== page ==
The production generally is a lot of fun. Even before the first famous line: “OH, for a muse of fire that would ascend the brightest heaven of invention!…” there is humour. As the Chorus wanders on stage and picks up the King’s crown, supposedly carelessly left on the throne, Hassell strides on and takes it from him, throws a look at the audience, then strides off – to the audience’s delight.

The production features lusty performances from the entire cast, with stand out scenes full of slapstick and wit to suit all tastes as the Bard intended, from Antony Byrne playing Auncient Pistol, Sarah Parks  playing Mistress Nell Quickly, Martin Bassindale playing Robin the Luggage-Boy, (played by Christian Bale in Kenneth Branagh’s film, Robert Gilbert playing Louis the Dauphin and especially Jane Lapotaireas as Queen Isobel and Jennifer Kirby, as Princess Katherine de Valois.

After the Battle of Agincourt is fought and won, (sounds easy when you say it quickly!) the light relief we crave is very ably and enjoyably provided again with wit and nonsense involving Pistol and Captain Llewellyn. Then follows a wonderful tortured scene from Queen Isobel as she decries the loss of peace in France; “Alas, she has too long been chased.” (which turns out to be extremely apt and poignant given the events of Black Friday 13th 2015!).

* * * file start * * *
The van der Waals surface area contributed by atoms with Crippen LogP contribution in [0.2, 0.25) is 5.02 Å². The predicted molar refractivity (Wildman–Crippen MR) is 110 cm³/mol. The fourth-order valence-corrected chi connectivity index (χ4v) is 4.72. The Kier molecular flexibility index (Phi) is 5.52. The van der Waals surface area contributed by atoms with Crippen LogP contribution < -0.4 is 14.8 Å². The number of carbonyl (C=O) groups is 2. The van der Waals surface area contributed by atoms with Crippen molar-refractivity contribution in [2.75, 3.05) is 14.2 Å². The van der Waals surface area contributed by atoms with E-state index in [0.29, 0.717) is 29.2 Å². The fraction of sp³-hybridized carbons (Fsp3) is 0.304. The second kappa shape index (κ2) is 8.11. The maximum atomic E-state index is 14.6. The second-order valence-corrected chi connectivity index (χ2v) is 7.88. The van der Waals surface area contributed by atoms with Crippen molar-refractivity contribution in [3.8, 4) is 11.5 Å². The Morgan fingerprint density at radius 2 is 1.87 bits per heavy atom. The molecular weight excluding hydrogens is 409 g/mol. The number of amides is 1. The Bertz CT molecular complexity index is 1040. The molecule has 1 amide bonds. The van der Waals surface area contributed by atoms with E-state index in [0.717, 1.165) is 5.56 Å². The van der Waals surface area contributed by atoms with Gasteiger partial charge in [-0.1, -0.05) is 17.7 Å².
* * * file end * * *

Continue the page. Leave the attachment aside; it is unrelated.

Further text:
Then, ironically, Mr Hassell seems more comfortable in the ‘unanswered love’ scene with Katherine,  playing the fumbling King out of his comfort zone with faltering French, trying to win her love.

Everything about this production is quite delightful, notwithstanding my reservations about Mr Hassell’s performance.  The staging and costumes, the live Medieval style accompanying music, (although I would have liked to hear them a little more), and the lusty performances make it a  noble effort  worthy of the  iconic RSC,  and is guaranteed to  “..bend up every spirit to his full height!”

Recommended. Cinemagoers can see this Royal Shakespeare production of the Bard’s HENRY V PARTS 1 AND 2  when it screens at the Palace Verona and Norton Street cinemas. Screening times of the film for both cinemas are Saturday 21 November and Sunday 22 November at 1pm.

Hugh Jackman Announces Broadway To Oz Arena Tour This November and December

Images of one of our greatest exports Hugh Jackman. Featured pic courtesy of AFP